Western United’s painful road to glory

source: StadiumDB.com; author: michał

Western United’s painful road to glory Sitting near the bottom of the table, one of A-League’s youngest teams has a streak of 5 games without a win, preceded by the league’s negative attendance record. But things aren’t as dark as they seem, even if may worry fans.


About to finish their second A-League season just three weeks from now, Western United have put their fans through a real emotional roller coaster. The team managed to reach the final series (knock-out round) and only lost in the semi-final to regional derby rivals Melbourne City, with whom they share AAMI Park at least several times each season.

But in the current campaign, about to end in just 4 rounds, things are far from looking as bright. Western United are third last and they didn’t manage to win any of their last 5 games. That’s why their odds on football betting sites aren’t great at the moment.

In terms of morale things aren’t perfect either, especially that their last victory, back in April, was watched by the record lowest crowd in A-League’s history. The official attendance was 990 spectators, 13 people fewer than the previous negative record, set 10 years earlier. However, those present at AAMI Park argue the actual number was probably even lower.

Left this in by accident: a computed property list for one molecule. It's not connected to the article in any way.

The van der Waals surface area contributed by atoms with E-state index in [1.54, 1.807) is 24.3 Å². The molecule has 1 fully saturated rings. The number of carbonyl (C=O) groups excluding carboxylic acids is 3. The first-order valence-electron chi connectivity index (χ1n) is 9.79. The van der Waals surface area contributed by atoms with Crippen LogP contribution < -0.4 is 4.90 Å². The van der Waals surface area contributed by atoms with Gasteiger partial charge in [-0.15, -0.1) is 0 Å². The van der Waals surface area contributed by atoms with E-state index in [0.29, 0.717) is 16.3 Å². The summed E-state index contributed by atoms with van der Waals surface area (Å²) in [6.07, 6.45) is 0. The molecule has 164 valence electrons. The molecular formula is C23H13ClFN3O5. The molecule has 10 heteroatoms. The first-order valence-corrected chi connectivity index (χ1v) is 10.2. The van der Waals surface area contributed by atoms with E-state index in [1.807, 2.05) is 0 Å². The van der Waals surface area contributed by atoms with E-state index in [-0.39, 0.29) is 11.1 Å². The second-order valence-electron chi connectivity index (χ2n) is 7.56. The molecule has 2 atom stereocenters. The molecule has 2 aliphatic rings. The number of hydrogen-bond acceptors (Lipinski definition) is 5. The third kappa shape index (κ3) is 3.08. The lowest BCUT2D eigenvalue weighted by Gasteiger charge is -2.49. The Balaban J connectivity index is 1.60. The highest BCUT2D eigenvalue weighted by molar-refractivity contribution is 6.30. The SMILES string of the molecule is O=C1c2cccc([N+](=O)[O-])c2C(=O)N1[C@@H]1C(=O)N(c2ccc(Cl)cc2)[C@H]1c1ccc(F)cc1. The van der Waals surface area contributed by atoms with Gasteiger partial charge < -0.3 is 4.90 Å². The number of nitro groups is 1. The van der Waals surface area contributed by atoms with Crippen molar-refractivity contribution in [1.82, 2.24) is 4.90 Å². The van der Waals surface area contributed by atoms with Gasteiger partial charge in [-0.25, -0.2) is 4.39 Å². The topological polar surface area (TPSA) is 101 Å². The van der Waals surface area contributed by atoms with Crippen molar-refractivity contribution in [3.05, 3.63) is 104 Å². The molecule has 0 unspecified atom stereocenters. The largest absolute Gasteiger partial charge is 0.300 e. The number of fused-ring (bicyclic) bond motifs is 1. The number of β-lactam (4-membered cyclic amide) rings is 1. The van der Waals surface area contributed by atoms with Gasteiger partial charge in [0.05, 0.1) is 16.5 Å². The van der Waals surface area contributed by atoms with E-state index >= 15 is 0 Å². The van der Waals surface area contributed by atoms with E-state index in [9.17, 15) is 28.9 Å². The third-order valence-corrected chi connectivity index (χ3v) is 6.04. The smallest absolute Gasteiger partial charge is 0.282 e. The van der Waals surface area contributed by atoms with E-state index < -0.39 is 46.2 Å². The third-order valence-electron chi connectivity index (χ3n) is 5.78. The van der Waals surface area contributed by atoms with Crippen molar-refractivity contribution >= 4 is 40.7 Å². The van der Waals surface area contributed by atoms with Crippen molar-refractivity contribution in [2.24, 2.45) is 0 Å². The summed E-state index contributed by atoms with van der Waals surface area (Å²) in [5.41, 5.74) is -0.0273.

Western United stadium

Organisers argue the situation was abnormal because the game against Newcastle Knights was postponed, pushed to a Monday evening after a national holiday. It was also played amid dynamically-changing COVID-19 measures and this left just 8 days to promote the game. And finally, AAMI Park may be one of Western United’s temporary homes (along with Ballarat) but it’s still not within the team’s heartland, over 30 km away.

​Will the roller coaster continue?

Despite current difficulties, Western United’s officials weren’t bothered too much by the record low crowd. Nor is it impossible for the team to climb up to the upper regions of the table before the season ends. With three victories out of four fixtures left, they could even make the top five. And, in the end, Australia has no promotion/relegation system, so even if WUFC remain where they are, it’s hardly of any consequence, aside from hurt pride and lost momentum.

As for momentum, it remains to be seen how many fans the team will attract in the long run. Their first season in A-League (and only one to be played with crowds inside) saw a very decent attendance of 5,653 fans per game, with the top game attracting over 10,000 people. Not bad for a fresh franchise without a permanent home. During the 2021/22 campaign, they will be forced to continue their nomadic lifestyle, playing 9 home matches at AAMI Park, while other fixtures will be divided between Ballarrat and Tasmania.

Still, there’s also a major piece of good news. Just over three months ago their ambitious plan for a 15,000-capacity stadium in Tarneit received the green light. Designed by Populous, the ‘boutique’ venue might give Western United more of a competitive advantage than it seems. Purpose-built stadiums dedicated to each club are of growing importance across A-League as they’re considered crucial for identity- and market-building.

Western United stadium© Western United FC, Populous